She says, “Of late, during the 150th birth anniversary celebrations of Rabindranath Tagore, we began looking at Sattriya in terms of Tagore’s life and work. Usually, our repertoire incorporates the compositions of saints, themes of Krishna bhakti and Krishna’s avatars. Nowadays, we are trying to explore the theatrical element in Sattriya. Since it is a living tradition, simultaneously existing as ritual, we feel that innovation should remain within the boundaries of tradition. In terms of choreography, costume and music, there are some stage-specific changes. For instance, there are references to the flute and violin being used in Sattriya in the biographies of saints, but in the namghar, you might see monks sing by themselves, using the khol and cymbals as accompaniment. On the proscenium stage, however, you might have solo performers; with an orchestra making music for them,” explains Mahanta.

Post new comment

<form action="/comment/reply/85867" accept-charset="UTF-8" method="post" id="comment-form"> <div><div class="form-item" id="edit-name-wrapper"> <label for="edit-name">Your name: <span class="form-required" title="This field is required.">*</span></label> <input type="text" maxlength="60" name="name" id="edit-name" size="30" value="Reader" class="form-text required" /> </div> <div class="form-item" id="edit-mail-wrapper"> <label for="edit-mail">E-Mail Address: <span class="form-required" title="This field is required.">*</span></label> <input type="text" maxlength="64" name="mail" id="edit-mail" size="30" value="" class="form-text required" /> <div class="description">The content of this field is kept private and will not be shown publicly.</div> </div> <div class="form-item" id="edit-comment-wrapper"> <label for="edit-comment">Comment: <span class="form-required" title="This field is required.">*</span></label> <textarea cols="60" rows="15" name="comment" id="edit-comment" class="form-textarea resizable required"></textarea> </div> <fieldset class=" collapsible collapsed"><legend>Input format</legend><div class="form-item" id="edit-format-1-wrapper"> <label class="option" for="edit-format-1"><input type="radio" id="edit-format-1" name="format" value="1" class="form-radio" /> Filtered HTML</label> <div class="description"><ul class="tips"><li>Web page addresses and e-mail addresses turn into links automatically.</li><li>Allowed HTML tags: &lt;a&gt; &lt;em&gt; &lt;strong&gt; &lt;cite&gt; &lt;code&gt; &lt;ul&gt; &lt;ol&gt; &lt;li&gt; &lt;dl&gt; &lt;dt&gt; &lt;dd&gt;</li><li>Lines and paragraphs break automatically.</li></ul></div> </div> <div class="form-item" id="edit-format-2-wrapper"> <label class="option" for="edit-format-2"><input type="radio" id="edit-format-2" name="format" value="2" checked="checked" class="form-radio" /> Full HTML</label> <div class="description"><ul class="tips"><li>Web page addresses and e-mail addresses turn into links automatically.</li><li>Lines and paragraphs break automatically.</li></ul></div> </div> </fieldset> <input type="hidden" name="form_build_id" id="form-f8b925c92869cde61bfba264138e5961" value="form-f8b925c92869cde61bfba264138e5961" /> <input type="hidden" name="form_id" id="edit-comment-form" value="comment_form" /> <fieldset class="captcha"><legend>CAPTCHA</legend><div class="description">This question is for testing whether you are a human visitor and to prevent automated spam submissions.</div><input type="hidden" name="captcha_sid" id="edit-captcha-sid" value="69163161" /> <input type="hidden" name="captcha_response" id="edit-captcha-response" value="NLPCaptcha" /> <div class="form-item"> <div id="nlpcaptcha_ajax_api_container"><script type="text/javascript"> var NLPOptions = {key:'c4823cf77a2526b0fba265e2af75c1b5'};</script><script type="text/javascript" src="http://call.nlpcaptcha.in/js/captcha.js" ></script></div> </div> </fieldset> <span class="btn-left"><span class="btn-right"><input type="submit" name="op" id="edit-submit" value="Save" class="form-submit" /></span></span> </div></form>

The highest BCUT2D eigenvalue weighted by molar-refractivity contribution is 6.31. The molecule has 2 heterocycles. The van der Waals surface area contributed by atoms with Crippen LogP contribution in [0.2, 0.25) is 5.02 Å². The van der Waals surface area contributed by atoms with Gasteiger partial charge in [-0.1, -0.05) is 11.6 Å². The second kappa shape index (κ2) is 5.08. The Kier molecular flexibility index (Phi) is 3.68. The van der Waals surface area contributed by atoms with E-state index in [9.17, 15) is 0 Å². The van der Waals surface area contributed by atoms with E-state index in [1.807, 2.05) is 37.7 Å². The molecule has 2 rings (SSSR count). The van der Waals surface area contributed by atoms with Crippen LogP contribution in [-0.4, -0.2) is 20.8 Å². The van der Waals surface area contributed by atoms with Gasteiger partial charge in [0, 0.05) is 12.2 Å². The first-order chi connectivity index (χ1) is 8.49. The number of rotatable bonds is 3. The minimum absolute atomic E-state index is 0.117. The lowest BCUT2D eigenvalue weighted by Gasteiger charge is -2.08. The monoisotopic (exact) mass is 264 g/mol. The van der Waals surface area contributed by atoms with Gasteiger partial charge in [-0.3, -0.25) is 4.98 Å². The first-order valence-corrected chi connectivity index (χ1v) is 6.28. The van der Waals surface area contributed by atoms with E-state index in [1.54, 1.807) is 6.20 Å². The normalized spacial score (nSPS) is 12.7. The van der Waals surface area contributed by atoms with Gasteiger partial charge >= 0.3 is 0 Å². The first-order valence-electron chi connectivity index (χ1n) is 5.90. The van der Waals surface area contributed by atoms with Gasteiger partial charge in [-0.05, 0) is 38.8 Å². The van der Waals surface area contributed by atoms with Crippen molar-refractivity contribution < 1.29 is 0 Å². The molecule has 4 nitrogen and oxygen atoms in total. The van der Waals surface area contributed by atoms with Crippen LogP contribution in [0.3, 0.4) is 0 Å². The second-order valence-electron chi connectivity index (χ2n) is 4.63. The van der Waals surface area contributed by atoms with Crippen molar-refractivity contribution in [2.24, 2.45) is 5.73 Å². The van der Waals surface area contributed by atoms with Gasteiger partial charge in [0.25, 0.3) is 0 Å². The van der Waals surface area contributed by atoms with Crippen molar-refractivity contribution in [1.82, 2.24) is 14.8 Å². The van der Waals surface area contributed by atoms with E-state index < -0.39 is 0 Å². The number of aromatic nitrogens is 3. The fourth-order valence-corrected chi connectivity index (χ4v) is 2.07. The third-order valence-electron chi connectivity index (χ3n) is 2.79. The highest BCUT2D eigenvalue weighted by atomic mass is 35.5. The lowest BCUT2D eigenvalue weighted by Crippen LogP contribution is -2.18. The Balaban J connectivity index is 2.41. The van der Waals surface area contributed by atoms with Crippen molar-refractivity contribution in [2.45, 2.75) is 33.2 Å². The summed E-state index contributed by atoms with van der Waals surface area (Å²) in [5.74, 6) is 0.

No Articles Found

No Articles Found

No Articles Found

I want to begin with a little story that was told to me by a leading executive at Aptech. He was exercising in a gym with a lot of younger people.

Shekhar Kapur’s Bandit Queen didn’t make the cut. Neither did Shaji Karun’s Piravi, which bagged 31 international awards.